• Birmingham council chief and STP lead hits out at NHS England’s tendency to “sort the NHS out first”
  • Mark Rogers complains about use of sustainability funds for acute deficits
  • Calls for joined up national approach to STP and says engagement has been “flawed”
  • Says better care fund “has not delivered”

A prominent STP leader and city council chief executive has hit out at NHS England and NHS Improvement for their “sort out the NHS first” approach to the programme.

Birmingham City Council chief executive Mark Rogers is the lead for the Birmingham and Solihull sustainability and transformation plan footprint – one of just four council directors in that position.

Mark Rogers

Mark Rogers

Mark Rogers: ‘Adult social care is not going into crisis – it is in crisis’

He singled out NHS England chief executive Simon Stevens and NHS Improvement chief Jim Mackey for saying STPs should focus on the financial gap in the health service, rather than that across both health and care.

In an exclusive interview with HSJ, he said: “We’ve been frustrated… NHS England, it presents itself correctly as inclusive but when push comes to shove, and everybody is financially stressed at the moment, the natural tendency of the centre is to say, ‘well let’s sort the NHS out first then’.

“It has been really tough trying to get that balance between health and care in [the STP] when Simon Stevens and his team are saying, well not just Simon Stevens, Jim Mackey too of course – the two big bits of architecture – are saying, ‘quantify the health gaps, particularly the financial gap’, and we are saying, ‘quantify the health and care gap.’”

Birmingham became the first STP to publish its “full” plan submission on Monday, a move understood to be against advice from NHS England.

Mr Rogers said: “Adult social care is not going into crisis – it is in crisis. You can’t just sort it out on its own, you have to look at how you transform all of the services but the tendency of the NHS can be to sort itself out first when the going is really tough.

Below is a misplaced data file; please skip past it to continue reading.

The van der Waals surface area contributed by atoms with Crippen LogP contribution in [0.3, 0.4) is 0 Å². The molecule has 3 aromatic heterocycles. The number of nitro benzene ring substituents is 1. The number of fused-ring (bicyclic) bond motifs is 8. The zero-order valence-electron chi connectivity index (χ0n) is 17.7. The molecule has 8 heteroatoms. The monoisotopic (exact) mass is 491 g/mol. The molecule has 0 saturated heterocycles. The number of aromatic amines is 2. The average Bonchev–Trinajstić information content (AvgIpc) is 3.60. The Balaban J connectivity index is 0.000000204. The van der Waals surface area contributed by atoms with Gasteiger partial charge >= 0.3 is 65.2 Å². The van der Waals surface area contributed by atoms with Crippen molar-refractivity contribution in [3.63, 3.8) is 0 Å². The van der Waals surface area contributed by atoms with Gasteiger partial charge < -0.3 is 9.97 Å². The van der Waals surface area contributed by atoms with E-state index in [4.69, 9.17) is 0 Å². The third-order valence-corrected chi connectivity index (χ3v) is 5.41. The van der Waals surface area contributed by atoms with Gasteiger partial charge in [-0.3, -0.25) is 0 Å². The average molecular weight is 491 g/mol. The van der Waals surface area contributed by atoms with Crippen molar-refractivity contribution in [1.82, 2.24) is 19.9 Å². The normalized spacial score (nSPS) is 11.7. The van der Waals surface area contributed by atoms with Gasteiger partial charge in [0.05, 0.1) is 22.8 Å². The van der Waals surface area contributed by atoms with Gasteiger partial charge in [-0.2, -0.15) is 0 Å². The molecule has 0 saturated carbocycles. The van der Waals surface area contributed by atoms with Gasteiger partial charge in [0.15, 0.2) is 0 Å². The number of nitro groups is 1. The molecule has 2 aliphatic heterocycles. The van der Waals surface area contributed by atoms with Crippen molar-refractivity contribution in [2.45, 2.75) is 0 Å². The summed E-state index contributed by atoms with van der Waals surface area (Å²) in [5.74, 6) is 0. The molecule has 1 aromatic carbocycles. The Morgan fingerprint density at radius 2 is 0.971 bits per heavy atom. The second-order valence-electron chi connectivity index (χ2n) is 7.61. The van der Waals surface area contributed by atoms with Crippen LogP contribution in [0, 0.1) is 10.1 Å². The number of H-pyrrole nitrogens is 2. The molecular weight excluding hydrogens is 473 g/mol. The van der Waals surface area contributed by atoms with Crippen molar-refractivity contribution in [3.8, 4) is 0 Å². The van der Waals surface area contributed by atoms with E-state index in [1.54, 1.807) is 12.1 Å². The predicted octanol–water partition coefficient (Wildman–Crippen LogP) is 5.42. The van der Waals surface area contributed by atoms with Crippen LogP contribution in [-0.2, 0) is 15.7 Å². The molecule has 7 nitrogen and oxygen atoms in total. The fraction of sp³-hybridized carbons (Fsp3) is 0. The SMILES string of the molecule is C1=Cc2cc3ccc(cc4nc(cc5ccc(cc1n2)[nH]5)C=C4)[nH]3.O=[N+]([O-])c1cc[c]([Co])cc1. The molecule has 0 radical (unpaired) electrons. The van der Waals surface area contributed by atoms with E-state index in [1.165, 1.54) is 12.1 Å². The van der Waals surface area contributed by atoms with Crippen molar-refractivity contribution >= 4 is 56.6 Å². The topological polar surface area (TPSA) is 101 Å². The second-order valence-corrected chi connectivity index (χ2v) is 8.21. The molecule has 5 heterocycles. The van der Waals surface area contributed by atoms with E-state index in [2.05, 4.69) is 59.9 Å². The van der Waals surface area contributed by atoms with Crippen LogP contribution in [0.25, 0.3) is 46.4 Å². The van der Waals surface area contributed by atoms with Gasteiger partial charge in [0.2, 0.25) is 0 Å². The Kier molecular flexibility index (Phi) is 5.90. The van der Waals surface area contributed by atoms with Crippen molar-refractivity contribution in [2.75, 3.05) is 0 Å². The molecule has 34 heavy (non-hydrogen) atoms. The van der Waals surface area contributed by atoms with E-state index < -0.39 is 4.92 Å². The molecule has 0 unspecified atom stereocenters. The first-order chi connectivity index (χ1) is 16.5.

”You’ll have seen from the sustainability and transformation fund, the first year of funding was entirely put in to the acute sector to stabilise their finances. None of it, except in Greater Manchester, went into supporting transformation across the system. It has just been given to hospitals.

”It is almost counter-intuitive, here is social care slowly melting down, here is a health system equally distressed but you don’t give both bits the money to create a better transformed system you just give hospitals the money to stabilise them.”

He added: “For me, at national level, STPs came out of the NHS and I don’t understand why the NHS and the Department of Health and the Department for Communities and Local Government don’t have a joint STP national programme.

“Those three provide the national policy solutions that we need to bring health and care together.” He said the DH, central NHS and DCLG should “have a single strategy to support health and care”.

The council chief executive said the better care fund – under which some central funding and some NHS funding is pooled with the aim of developing integrated out of hospital services, including social care – “has not delivered”. He suggested the fund should be “subsumed within the STP, which is a broader transformation programme”.

Mr Rogers said his STP had found it difficult to engage with all the relevant people and organisations in the time allowed.

“[Engagement] been a real challenge,” he said. “The whole STP process has been one of flawed engagement, the speed at which we’ve had to work, even though we’ve been doing this for a year now, has meant that engaging just within the system has been really quite challenging.”

Despite his concerns, Mr Rogers said he was “more confident at the local level the partnership buys into” the importance of links between health and social care, and praised some involved in the STP for “absolutely understanding” the “synergy” between health and care.

NHS England has been approached for comment.

Third council publishes STP amid growing criticism of NHS England